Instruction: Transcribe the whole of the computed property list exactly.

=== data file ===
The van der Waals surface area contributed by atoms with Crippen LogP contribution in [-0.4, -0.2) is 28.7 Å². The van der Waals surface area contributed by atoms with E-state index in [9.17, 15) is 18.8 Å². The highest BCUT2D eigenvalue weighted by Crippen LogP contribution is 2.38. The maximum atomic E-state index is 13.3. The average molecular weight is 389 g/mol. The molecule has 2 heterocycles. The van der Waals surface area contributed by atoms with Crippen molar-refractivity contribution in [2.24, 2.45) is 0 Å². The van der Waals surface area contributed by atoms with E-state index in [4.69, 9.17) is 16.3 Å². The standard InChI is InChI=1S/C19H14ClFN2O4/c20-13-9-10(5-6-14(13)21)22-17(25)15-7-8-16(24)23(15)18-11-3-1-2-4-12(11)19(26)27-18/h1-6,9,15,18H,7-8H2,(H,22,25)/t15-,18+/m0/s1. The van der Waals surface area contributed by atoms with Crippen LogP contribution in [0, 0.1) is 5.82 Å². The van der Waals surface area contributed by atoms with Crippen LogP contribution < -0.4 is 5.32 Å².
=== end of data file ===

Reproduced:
The van der Waals surface area contributed by atoms with Crippen LogP contribution in [-0.4, -0.2) is 28.7 Å². The van der Waals surface area contributed by atoms with E-state index in [9.17, 15) is 18.8 Å². The highest BCUT2D eigenvalue weighted by Crippen LogP contribution is 2.38. The maximum atomic E-state index is 13.3. The average molecular weight is 389 g/mol. The molecule has 2 heterocycles. The van der Waals surface area contributed by atoms with Crippen molar-refractivity contribution in [2.24, 2.45) is 0 Å². The van der Waals surface area contributed by atoms with E-state index in [4.69, 9.17) is 16.3 Å². The standard InChI is InChI=1S/C19H14ClFN2O4/c20-13-9-10(5-6-14(13)21)22-17(25)15-7-8-16(24)23(15)18-11-3-1-2-4-12(11)19(26)27-18/h1-6,9,15,18H,7-8H2,(H,22,25)/t15-,18+/m0/s1. The van der Waals surface area contributed by atoms with Crippen LogP contribution in [0, 0.1) is 5.82 Å². The van der Waals surface area contributed by atoms with Crippen LogP contribution < -0.4 is 5.32 Å².